Maglev: A Fast and Reliable Software Network Load Balancer

Maglev: A Fast and Reliable Software Network Load Balancer – Eisenbud et al. 2016

Maglev is Google’s software load balancer used within all their datacenters. It offers greater scalability and availability than hardware load balancers, enables quick iteration, and is much easier to upgrade. Maglev is a just another distributed system running on the commodity servers within a cluster. Maglev must provide an even distribution of traffic, connection persistence (packets belonging to the same connection should always be directed to the same service endpoint), and high throughput with small packets. The first of these requirements is satisfied through the use of Equal Cost Multipath (ECMP) forwarding. The latter two are satisfied through a combination of consistent hashing and connection tracking.

The Big Picture

Every Google service has one or more Virtual IP addresses (VIPs). A VIP is different from a physical IP in that it is not assigned to a specific network interface, but rather served by multiple service endpoints behind Maglev. Maglev associates each VIP with a set of service endpoints and announces it to the router over BGP; the router in turn announces the VIP to Google’s backbone. Aggregations of the VIP networks are announced to the Internet to make them globally accessible. Maglev handles both IPv4 and IPv6 traffic, and all the discussion below applies equally to both…

Google’s DNS servers assign users to nearby frontend locations taking into account both the user’s geolocation and also the current load at each location. DNS will return a VIP, and the user will then try to establish a connection with that VIP. A router inside of Google’s datacenter that receives a VIP packet forwards it to one of the Maglev machines in the cluster through ECMP (all Maglev machines announce the VIP with the same cost). The Maglev machine will select a backend endpoint and encapsulate the packet using GRE (Generic Routing Encapsulation) – it is unpacked and consumed at the backend service.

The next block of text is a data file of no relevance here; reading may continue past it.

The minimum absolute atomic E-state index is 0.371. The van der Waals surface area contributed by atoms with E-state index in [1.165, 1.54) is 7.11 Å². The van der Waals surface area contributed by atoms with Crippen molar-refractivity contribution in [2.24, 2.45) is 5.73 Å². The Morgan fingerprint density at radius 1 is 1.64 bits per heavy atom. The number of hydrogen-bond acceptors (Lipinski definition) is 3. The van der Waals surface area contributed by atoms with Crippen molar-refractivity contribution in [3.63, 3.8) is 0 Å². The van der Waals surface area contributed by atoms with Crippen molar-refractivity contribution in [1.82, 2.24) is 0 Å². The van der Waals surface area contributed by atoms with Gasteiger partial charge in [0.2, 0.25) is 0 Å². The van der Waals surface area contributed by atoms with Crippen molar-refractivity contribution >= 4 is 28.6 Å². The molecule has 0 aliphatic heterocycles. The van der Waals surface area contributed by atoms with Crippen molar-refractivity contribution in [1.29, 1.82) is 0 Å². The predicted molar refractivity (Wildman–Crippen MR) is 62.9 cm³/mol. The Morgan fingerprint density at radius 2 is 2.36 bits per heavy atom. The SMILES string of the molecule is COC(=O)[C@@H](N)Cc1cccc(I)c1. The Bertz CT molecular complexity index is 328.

The response, when ready, is put into an IP packet with the source address being the VIP and the destination address being the IP of the user. We use Direct Server Return (DSR) to send responses directly to the router so that Maglev does not need to handle returning packets, which are typically larger in size.

Every Maglev machines contains a controller and a forwarder. The controller monitors the health of the forwarder and decides whether to announce or withdraw all the VIPs via BGP. The forwarder does all the heavy lifting.

All VIP packets received by a Maglev machine are handled by the forwarder. At the forwarder, each VIP is configured with one or more backend pools. Unless otherwise specified, the backends for Maglev are service endpoints. A backend pool may contain the physical IP addresses of the service endpoints; it may also recursively contain other backend pools, so that a frequently used set of backends does not need to be specified repeatedly.

A forwarder’s config manager learns the VIPs to be served from configuration objects – either read from files or received via RPCs. All config updates are committed atomically.

Packet Forwarding

The forwarder receives packets directly from the NIC, rewrites them with GRE/IP headers, and sends them back to the NIC. The Linux kernel is completely bypassed.